It’s easy: Don’t worry about things like BiS. We have practice management systems to follow projects through. We can record how many billings go out and who measures them. We have Zoom for face-to-face meetings, and Slack or Microsoft Teams for instant messaging.

The forced age of remote workstations made us realize that people want flexibility. People like to work differently. Some like to work from the crack of dawn to mid-afternoon so they can be present for family or other personal obligations, while others like to work late in the evening, after soccer games and school events are over.

Trust me: If you won’t give your employees flexibility, they’ll find a place that does. There are plenty of firms and other businesses that have embraced this new way of working. Stop worrying about BiS. Trust your team to get things done, especially if they’ve been getting it done with no issues for the past two years. 

Because your team’s input is valuable, take a step back and ask your team and yourself, “What are we actually trying to provide to our clients, and how can we make sure those goals are being met?” You’ll need to put in the time to figure out how to measure this, of course. And if your team knows you’ve got their best interests in mind, they’ll be patient while you work through it.  

Opportunity 3: Revisit your pricing model

Pricing is key to growth and sustainability, and that means raising prices now and again. The trouble is that because we’re people pleasers, we’re afraid that if we raise prices, we’ll lose clients and, as a result, lose staff. To actively manage your pricing, you need a pricing model.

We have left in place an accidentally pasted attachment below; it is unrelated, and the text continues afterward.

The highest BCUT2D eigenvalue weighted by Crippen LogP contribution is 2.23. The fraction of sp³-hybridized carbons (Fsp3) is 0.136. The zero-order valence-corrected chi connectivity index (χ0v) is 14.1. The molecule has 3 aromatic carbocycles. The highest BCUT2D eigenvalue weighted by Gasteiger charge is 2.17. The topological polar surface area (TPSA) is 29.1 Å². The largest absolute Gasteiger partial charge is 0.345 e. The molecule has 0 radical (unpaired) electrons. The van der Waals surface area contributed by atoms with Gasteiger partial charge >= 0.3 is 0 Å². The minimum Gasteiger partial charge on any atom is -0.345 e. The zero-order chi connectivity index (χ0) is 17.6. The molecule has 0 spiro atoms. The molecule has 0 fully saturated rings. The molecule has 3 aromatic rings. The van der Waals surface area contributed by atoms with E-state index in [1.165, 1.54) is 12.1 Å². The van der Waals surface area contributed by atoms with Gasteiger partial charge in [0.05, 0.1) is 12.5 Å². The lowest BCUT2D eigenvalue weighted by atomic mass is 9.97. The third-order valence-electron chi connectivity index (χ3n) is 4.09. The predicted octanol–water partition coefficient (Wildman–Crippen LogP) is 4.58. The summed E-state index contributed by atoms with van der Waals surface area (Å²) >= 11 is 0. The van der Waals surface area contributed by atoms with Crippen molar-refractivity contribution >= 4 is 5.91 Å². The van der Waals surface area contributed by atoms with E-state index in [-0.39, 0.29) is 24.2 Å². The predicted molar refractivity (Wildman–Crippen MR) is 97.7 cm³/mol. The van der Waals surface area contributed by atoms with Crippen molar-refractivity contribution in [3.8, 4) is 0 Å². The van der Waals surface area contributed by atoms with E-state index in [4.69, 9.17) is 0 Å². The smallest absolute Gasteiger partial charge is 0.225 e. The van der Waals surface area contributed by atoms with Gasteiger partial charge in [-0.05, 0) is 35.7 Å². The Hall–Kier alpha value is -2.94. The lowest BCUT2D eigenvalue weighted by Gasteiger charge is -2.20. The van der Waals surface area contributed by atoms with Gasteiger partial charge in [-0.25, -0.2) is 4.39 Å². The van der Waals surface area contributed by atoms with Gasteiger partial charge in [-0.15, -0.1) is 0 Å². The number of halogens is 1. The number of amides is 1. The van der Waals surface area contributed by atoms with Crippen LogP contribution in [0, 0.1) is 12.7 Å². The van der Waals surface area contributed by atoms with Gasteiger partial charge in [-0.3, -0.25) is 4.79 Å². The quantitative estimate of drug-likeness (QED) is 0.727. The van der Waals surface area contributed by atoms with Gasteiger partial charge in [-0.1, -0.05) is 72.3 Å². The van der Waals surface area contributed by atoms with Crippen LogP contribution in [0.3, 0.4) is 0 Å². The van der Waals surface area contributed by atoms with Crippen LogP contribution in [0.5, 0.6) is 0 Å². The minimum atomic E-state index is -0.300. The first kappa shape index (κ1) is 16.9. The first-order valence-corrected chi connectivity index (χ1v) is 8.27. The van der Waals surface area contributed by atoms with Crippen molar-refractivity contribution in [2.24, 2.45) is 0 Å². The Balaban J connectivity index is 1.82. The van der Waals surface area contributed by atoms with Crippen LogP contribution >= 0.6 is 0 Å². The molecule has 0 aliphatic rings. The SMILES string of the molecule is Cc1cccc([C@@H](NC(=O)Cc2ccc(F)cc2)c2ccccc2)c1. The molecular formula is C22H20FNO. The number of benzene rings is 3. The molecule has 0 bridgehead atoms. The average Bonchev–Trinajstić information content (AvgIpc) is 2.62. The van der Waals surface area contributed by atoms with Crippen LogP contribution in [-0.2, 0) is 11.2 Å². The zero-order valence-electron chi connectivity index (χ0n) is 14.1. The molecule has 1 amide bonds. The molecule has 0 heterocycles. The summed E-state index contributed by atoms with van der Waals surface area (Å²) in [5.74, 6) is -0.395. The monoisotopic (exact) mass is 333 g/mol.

You have to support a pricing model that is based on supply and demand. Restaurants are doing it. Hotels are doing it. Grocery stores are doing it. Prices are constantly changing on us, and we pay them. That’s just basic business—and it’s why we need to be actively engaged in how we’re pricing services.

The fact is that there’s more demand than there is supply in tax and accounting, and we have to be able to raise our prices to meet that demand. Of course, if your head is down and you’re busy, you might not even realize that demand is as high as it is. But you’ll start realizing it if you lose employees. As we all know, there’s a limited staffing supply—and other firms are poaching staff with higher rates, which drives costs up.

All this said, take the time to reassess your pricing model and develop one that works for the long haul.

Summing it all up

Here’s the bottom line: If you don’t step back and take a good look at your firm, you’ll never get your clients to adopt new technologies. You’ll miss out on the opportunity to measure what matters, while giving your staff freedom and flexibility. And you’ll miss out on pulling in the revenue you deserve.

Even with our current staffing challenges, I think it’s exciting to think of how our business infrastructure is changing. It’s all about adjusting and reassessing. It’s about taking a step back and asking ourselves, “As a business owner, is this the business I meant to build?” If you’ve drifted into something you didn’t intend to build, now is the time to change it.

Whether you’re an owner or team member, it’s time to reassess. It’s a new world with new opportunities, so don’t miss the chance to build the firm of your dreams.